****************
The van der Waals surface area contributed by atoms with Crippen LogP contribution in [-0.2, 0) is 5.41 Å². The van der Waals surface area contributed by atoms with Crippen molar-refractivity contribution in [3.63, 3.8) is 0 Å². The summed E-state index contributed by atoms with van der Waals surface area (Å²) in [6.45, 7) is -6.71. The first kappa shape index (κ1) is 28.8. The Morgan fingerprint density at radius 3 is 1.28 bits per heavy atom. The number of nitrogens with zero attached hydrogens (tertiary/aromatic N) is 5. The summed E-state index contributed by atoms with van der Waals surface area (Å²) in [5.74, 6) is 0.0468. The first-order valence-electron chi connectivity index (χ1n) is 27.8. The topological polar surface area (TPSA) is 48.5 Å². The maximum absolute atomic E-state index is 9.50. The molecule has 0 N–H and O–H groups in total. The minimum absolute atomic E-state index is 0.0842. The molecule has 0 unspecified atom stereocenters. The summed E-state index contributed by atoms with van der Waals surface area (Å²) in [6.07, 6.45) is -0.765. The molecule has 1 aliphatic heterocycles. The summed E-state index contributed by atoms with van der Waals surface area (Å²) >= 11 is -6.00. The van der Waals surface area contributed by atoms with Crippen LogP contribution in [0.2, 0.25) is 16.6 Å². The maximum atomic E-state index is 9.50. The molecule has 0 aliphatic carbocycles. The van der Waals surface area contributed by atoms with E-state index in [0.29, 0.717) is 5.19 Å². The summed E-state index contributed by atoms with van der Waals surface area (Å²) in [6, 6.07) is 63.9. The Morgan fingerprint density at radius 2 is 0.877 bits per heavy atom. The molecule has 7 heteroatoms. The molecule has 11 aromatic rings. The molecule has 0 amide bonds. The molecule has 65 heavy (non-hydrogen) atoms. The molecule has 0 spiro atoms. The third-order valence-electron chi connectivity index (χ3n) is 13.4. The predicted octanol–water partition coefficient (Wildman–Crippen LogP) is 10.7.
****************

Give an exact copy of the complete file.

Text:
The van der Waals surface area contributed by atoms with Crippen LogP contribution in [-0.2, 0) is 5.41 Å². The van der Waals surface area contributed by atoms with Crippen molar-refractivity contribution in [3.63, 3.8) is 0 Å². The summed E-state index contributed by atoms with van der Waals surface area (Å²) in [6.45, 7) is -6.71. The first kappa shape index (κ1) is 28.8. The Morgan fingerprint density at radius 3 is 1.28 bits per heavy atom. The number of nitrogens with zero attached hydrogens (tertiary/aromatic N) is 5. The summed E-state index contributed by atoms with van der Waals surface area (Å²) in [5.74, 6) is 0.0468. The first-order valence-electron chi connectivity index (χ1n) is 27.8. The topological polar surface area (TPSA) is 48.5 Å². The maximum absolute atomic E-state index is 9.50. The molecule has 0 N–H and O–H groups in total. The minimum absolute atomic E-state index is 0.0842. The molecule has 0 unspecified atom stereocenters. The summed E-state index contributed by atoms with van der Waals surface area (Å²) in [6.07, 6.45) is -0.765. The molecule has 1 aliphatic heterocycles. The summed E-state index contributed by atoms with van der Waals surface area (Å²) >= 11 is -6.00. The van der Waals surface area contributed by atoms with Crippen LogP contribution in [0.2, 0.25) is 16.6 Å². The maximum atomic E-state index is 9.50. The molecule has 0 aliphatic carbocycles. The van der Waals surface area contributed by atoms with E-state index in [0.29, 0.717) is 5.19 Å². The summed E-state index contributed by atoms with van der Waals surface area (Å²) in [6, 6.07) is 63.9. The Morgan fingerprint density at radius 2 is 0.877 bits per heavy atom. The molecule has 7 heteroatoms. The molecule has 11 aromatic rings. The molecule has 0 amide bonds. The molecule has 65 heavy (non-hydrogen) atoms. The molecule has 0 spiro atoms. The third-order valence-electron chi connectivity index (χ3n) is 13.4. The predicted octanol–water partition coefficient (Wildman–Crippen LogP) is 10.7.